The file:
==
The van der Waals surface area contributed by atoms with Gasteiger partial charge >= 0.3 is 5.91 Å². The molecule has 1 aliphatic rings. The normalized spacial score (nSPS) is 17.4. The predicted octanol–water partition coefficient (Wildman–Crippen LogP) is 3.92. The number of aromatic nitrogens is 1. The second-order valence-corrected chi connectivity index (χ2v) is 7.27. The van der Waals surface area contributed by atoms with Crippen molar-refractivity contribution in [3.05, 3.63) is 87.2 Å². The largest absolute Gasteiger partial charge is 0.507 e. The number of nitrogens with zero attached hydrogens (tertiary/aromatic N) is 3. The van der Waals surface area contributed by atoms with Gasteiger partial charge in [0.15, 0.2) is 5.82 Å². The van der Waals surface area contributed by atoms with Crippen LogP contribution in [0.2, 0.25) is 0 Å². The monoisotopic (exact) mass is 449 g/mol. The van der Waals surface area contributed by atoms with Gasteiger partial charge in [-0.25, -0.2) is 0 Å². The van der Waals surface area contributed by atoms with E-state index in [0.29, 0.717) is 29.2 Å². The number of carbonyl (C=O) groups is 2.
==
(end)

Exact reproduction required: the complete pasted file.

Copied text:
The van der Waals surface area contributed by atoms with Gasteiger partial charge >= 0.3 is 5.91 Å². The molecule has 1 aliphatic rings. The normalized spacial score (nSPS) is 17.4. The predicted octanol–water partition coefficient (Wildman–Crippen LogP) is 3.92. The number of aromatic nitrogens is 1. The second-order valence-corrected chi connectivity index (χ2v) is 7.27. The van der Waals surface area contributed by atoms with Crippen molar-refractivity contribution in [3.05, 3.63) is 87.2 Å². The largest absolute Gasteiger partial charge is 0.507 e. The number of nitrogens with zero attached hydrogens (tertiary/aromatic N) is 3. The van der Waals surface area contributed by atoms with Gasteiger partial charge in [0.15, 0.2) is 5.82 Å². The van der Waals surface area contributed by atoms with Crippen LogP contribution in [0.2, 0.25) is 0 Å². The monoisotopic (exact) mass is 449 g/mol. The van der Waals surface area contributed by atoms with Gasteiger partial charge in [-0.25, -0.2) is 0 Å². The van der Waals surface area contributed by atoms with E-state index in [0.29, 0.717) is 29.2 Å². The number of carbonyl (C=O) groups is 2.